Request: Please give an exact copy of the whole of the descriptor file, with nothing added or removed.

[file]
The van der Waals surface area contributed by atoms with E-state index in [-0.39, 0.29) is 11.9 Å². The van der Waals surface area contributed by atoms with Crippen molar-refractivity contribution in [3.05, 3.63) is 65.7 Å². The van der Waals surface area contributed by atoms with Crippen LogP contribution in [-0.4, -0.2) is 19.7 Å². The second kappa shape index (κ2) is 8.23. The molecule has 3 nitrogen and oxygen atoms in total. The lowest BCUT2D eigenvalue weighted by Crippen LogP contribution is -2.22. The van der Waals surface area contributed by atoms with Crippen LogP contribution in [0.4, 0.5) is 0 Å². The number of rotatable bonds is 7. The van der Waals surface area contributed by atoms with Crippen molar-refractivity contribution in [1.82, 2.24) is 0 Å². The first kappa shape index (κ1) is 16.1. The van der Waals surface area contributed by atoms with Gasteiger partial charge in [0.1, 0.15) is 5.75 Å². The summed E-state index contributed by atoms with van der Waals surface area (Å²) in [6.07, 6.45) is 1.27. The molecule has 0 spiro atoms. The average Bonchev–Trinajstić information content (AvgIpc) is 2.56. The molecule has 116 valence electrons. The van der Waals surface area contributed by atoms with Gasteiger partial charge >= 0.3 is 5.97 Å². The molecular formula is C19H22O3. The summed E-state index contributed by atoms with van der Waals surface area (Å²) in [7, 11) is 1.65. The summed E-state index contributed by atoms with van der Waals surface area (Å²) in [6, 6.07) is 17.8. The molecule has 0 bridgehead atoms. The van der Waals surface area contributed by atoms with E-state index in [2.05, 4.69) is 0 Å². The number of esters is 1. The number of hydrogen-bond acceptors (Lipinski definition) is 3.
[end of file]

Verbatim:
The van der Waals surface area contributed by atoms with E-state index in [-0.39, 0.29) is 11.9 Å². The van der Waals surface area contributed by atoms with Crippen molar-refractivity contribution in [3.05, 3.63) is 65.7 Å². The van der Waals surface area contributed by atoms with Crippen LogP contribution in [-0.4, -0.2) is 19.7 Å². The second kappa shape index (κ2) is 8.23. The molecule has 3 nitrogen and oxygen atoms in total. The lowest BCUT2D eigenvalue weighted by Crippen LogP contribution is -2.22. The van der Waals surface area contributed by atoms with Crippen LogP contribution in [0.4, 0.5) is 0 Å². The number of rotatable bonds is 7. The van der Waals surface area contributed by atoms with Crippen molar-refractivity contribution in [1.82, 2.24) is 0 Å². The first kappa shape index (κ1) is 16.1. The van der Waals surface area contributed by atoms with Gasteiger partial charge in [0.1, 0.15) is 5.75 Å². The summed E-state index contributed by atoms with van der Waals surface area (Å²) in [6.07, 6.45) is 1.27. The molecule has 0 spiro atoms. The average Bonchev–Trinajstić information content (AvgIpc) is 2.56. The molecule has 116 valence electrons. The van der Waals surface area contributed by atoms with Gasteiger partial charge >= 0.3 is 5.97 Å². The molecular formula is C19H22O3. The summed E-state index contributed by atoms with van der Waals surface area (Å²) in [7, 11) is 1.65. The summed E-state index contributed by atoms with van der Waals surface area (Å²) in [6, 6.07) is 17.8. The molecule has 0 bridgehead atoms. The van der Waals surface area contributed by atoms with E-state index in [2.05, 4.69) is 0 Å². The number of esters is 1. The number of hydrogen-bond acceptors (Lipinski definition) is 3.